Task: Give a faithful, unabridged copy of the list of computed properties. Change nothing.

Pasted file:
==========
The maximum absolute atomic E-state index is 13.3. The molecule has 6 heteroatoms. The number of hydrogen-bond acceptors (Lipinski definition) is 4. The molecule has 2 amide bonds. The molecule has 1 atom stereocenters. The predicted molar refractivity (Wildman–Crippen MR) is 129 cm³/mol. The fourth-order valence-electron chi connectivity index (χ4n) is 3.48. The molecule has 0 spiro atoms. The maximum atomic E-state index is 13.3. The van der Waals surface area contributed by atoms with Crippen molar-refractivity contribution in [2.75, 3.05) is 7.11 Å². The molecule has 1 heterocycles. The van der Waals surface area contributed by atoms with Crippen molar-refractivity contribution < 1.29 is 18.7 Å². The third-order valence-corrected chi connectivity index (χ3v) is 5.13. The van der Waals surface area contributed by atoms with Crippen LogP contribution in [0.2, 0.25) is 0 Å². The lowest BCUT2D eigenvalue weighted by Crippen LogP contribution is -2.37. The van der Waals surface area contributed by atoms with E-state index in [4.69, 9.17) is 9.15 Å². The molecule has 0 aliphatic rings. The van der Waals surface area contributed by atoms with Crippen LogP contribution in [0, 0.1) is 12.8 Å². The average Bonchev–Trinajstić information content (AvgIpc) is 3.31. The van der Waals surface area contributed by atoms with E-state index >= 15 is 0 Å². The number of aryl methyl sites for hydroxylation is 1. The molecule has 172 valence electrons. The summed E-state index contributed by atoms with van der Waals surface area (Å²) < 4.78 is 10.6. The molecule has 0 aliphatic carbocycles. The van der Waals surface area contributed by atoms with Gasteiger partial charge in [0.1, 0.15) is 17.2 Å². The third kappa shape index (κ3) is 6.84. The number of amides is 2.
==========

The maximum absolute atomic E-state index is 13.3. The molecule has 6 heteroatoms. The number of hydrogen-bond acceptors (Lipinski definition) is 4. The molecule has 2 amide bonds. The molecule has 1 atom stereocenters. The predicted molar refractivity (Wildman–Crippen MR) is 129 cm³/mol. The fourth-order valence-electron chi connectivity index (χ4n) is 3.48. The molecule has 0 spiro atoms. The maximum atomic E-state index is 13.3. The van der Waals surface area contributed by atoms with Crippen molar-refractivity contribution in [2.75, 3.05) is 7.11 Å². The molecule has 1 heterocycles. The van der Waals surface area contributed by atoms with Crippen molar-refractivity contribution < 1.29 is 18.7 Å². The third-order valence-corrected chi connectivity index (χ3v) is 5.13. The van der Waals surface area contributed by atoms with Crippen LogP contribution in [0.2, 0.25) is 0 Å². The lowest BCUT2D eigenvalue weighted by Crippen LogP contribution is -2.37. The van der Waals surface area contributed by atoms with E-state index in [4.69, 9.17) is 9.15 Å². The molecule has 0 aliphatic rings. The van der Waals surface area contributed by atoms with Crippen LogP contribution in [0, 0.1) is 12.8 Å². The average Bonchev–Trinajstić information content (AvgIpc) is 3.31. The van der Waals surface area contributed by atoms with E-state index >= 15 is 0 Å². The number of aryl methyl sites for hydroxylation is 1. The molecule has 172 valence electrons. The summed E-state index contributed by atoms with van der Waals surface area (Å²) < 4.78 is 10.6. The molecule has 0 aliphatic carbocycles. The van der Waals surface area contributed by atoms with Gasteiger partial charge in [0.1, 0.15) is 17.2 Å². The third kappa shape index (κ3) is 6.84. The number of amides is 2.